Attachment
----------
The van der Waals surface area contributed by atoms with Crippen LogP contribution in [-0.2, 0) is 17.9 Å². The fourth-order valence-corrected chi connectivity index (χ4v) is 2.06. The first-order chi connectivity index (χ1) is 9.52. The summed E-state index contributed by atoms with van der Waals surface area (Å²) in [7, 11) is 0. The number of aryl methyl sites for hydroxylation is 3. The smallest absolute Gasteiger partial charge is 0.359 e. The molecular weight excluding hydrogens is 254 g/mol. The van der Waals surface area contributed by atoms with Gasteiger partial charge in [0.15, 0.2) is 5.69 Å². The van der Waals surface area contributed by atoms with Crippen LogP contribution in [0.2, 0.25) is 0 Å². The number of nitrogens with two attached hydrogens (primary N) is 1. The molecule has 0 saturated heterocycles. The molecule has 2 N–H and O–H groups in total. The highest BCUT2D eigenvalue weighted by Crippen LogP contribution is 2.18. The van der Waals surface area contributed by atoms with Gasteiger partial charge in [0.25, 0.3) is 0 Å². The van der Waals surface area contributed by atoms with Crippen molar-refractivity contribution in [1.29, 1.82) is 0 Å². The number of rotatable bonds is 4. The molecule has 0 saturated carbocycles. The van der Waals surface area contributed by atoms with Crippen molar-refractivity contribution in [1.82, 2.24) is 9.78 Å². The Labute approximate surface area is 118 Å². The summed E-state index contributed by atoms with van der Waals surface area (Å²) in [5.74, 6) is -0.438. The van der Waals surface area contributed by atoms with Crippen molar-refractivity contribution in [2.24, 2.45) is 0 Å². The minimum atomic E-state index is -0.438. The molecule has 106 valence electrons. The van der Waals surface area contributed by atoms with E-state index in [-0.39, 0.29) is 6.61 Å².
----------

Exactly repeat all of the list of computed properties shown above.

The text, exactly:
The van der Waals surface area contributed by atoms with Crippen LogP contribution in [-0.2, 0) is 17.9 Å². The fourth-order valence-corrected chi connectivity index (χ4v) is 2.06. The first-order chi connectivity index (χ1) is 9.52. The summed E-state index contributed by atoms with van der Waals surface area (Å²) in [7, 11) is 0. The number of aryl methyl sites for hydroxylation is 3. The smallest absolute Gasteiger partial charge is 0.359 e. The molecular weight excluding hydrogens is 254 g/mol. The van der Waals surface area contributed by atoms with Gasteiger partial charge in [0.15, 0.2) is 5.69 Å². The van der Waals surface area contributed by atoms with Crippen LogP contribution in [0.2, 0.25) is 0 Å². The number of nitrogens with two attached hydrogens (primary N) is 1. The molecule has 0 saturated heterocycles. The molecule has 2 N–H and O–H groups in total. The highest BCUT2D eigenvalue weighted by Crippen LogP contribution is 2.18. The van der Waals surface area contributed by atoms with Gasteiger partial charge in [0.25, 0.3) is 0 Å². The van der Waals surface area contributed by atoms with Crippen molar-refractivity contribution in [1.29, 1.82) is 0 Å². The number of rotatable bonds is 4. The molecule has 0 saturated carbocycles. The van der Waals surface area contributed by atoms with Crippen molar-refractivity contribution in [1.82, 2.24) is 9.78 Å². The Labute approximate surface area is 118 Å². The summed E-state index contributed by atoms with van der Waals surface area (Å²) in [5.74, 6) is -0.438. The van der Waals surface area contributed by atoms with Crippen molar-refractivity contribution in [2.24, 2.45) is 0 Å². The minimum atomic E-state index is -0.438. The molecule has 106 valence electrons. The van der Waals surface area contributed by atoms with E-state index in [-0.39, 0.29) is 6.61 Å².